Another September 11 is upon us. I publish posts on Wednesdays and with September 11 on a Wednesday this year I looked back to see what I had written in the past on this subject.
I started this blog in late 2011 and found two posts: 2012 and 2013. The second was essentially a repeat of the first.
This post has some from those and some new thoughts…
As another anniversary of 9/11 comes, I realize the events of September 11 are never something that requires any effort for me to remember. The words “September 11” always bring a flood of memories.
Like most people, I’ll never forget where I was when I heard, as well as many details from that day and the days, weeks, and months that followed.
I was in New York City when the planes struck. I was at a breakfast meeting in midtown, a few miles north of the towers. I was eating with a gentleman whose daughter worked in (and thank goodness escaped from) the towers. I won’t forget his panic as we heard the news and he told me about his daughter.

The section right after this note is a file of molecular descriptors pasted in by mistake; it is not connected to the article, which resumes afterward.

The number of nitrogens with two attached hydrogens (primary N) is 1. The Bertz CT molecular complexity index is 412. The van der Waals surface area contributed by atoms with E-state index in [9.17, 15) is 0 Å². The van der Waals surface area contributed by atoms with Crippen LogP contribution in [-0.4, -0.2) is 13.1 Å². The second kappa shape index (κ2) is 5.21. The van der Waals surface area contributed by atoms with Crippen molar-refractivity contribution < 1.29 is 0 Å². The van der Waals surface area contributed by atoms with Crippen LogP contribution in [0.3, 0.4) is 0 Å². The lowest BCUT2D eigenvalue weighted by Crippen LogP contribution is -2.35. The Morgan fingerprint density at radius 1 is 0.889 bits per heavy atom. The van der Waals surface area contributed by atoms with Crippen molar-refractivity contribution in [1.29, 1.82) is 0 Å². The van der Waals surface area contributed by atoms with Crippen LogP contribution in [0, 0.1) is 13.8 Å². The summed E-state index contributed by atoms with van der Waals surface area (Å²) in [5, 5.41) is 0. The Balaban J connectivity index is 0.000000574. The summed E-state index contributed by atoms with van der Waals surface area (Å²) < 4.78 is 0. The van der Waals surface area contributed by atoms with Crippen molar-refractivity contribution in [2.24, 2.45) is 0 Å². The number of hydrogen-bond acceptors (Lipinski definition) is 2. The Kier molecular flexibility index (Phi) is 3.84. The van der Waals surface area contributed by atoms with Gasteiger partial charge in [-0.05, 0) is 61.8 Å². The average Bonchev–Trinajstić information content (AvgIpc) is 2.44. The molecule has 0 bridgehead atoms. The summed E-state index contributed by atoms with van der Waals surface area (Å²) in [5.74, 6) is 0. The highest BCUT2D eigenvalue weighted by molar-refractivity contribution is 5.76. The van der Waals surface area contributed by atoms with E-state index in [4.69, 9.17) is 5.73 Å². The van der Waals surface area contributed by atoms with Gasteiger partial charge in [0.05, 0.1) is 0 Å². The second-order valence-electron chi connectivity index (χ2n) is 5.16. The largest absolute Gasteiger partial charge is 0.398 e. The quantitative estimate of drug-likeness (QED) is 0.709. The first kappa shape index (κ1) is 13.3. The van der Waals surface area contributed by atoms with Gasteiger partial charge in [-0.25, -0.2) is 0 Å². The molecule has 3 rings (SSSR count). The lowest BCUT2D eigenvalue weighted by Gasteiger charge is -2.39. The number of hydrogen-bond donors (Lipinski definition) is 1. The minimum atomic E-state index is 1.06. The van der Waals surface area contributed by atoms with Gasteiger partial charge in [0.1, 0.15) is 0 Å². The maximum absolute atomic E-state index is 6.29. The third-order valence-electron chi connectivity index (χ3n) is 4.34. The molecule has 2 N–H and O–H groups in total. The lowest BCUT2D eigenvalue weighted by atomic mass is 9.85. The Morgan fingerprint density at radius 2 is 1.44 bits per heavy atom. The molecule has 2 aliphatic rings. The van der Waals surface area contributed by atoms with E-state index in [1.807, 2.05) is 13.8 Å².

I’ve got my own story from that day. It’s a story of fear, confusion, and mostly sadness, but as my good fortune would have it, it’s not one that includes the loss of a loved one.
Every September 11, I attend the memorial service in my town. I’ll do that again today. One young man from our town perished in the towers. I didn’t know Chris, but 18 years later—18 memorial services later—I feel like I did know him.
In the summer of 2017, I went to the 9/11 Museum. It’s an incredible place. I believe it’s very important for tourists, and for people too young to remember September 11, 2001.
I don’t particularly recommend it to anyone who was as close as I was to the events of September 11—and I wasn’t that close! I went there fully expecting to be deeply impacted by the experience. Instead, I found myself not interested in reading, watching videos, and looking at firetrucks, ambulances, and other paraphernalia from that day, nearly all of which I had already seen many times in and on the news in the days, weeks, and months after September 11, 2001. I couldn’t get out of there fast enough.
To be clear, I strongly recommend that everyone pay a visit to the national 9/11 Memorial, where the museum is located. It’s an incredibly powerful, poignant structure, which I have been to several times.
If you lost a loved one on September 11, I wish you personal peace. And I hope we can all experience peace in our time.
My warmest regards,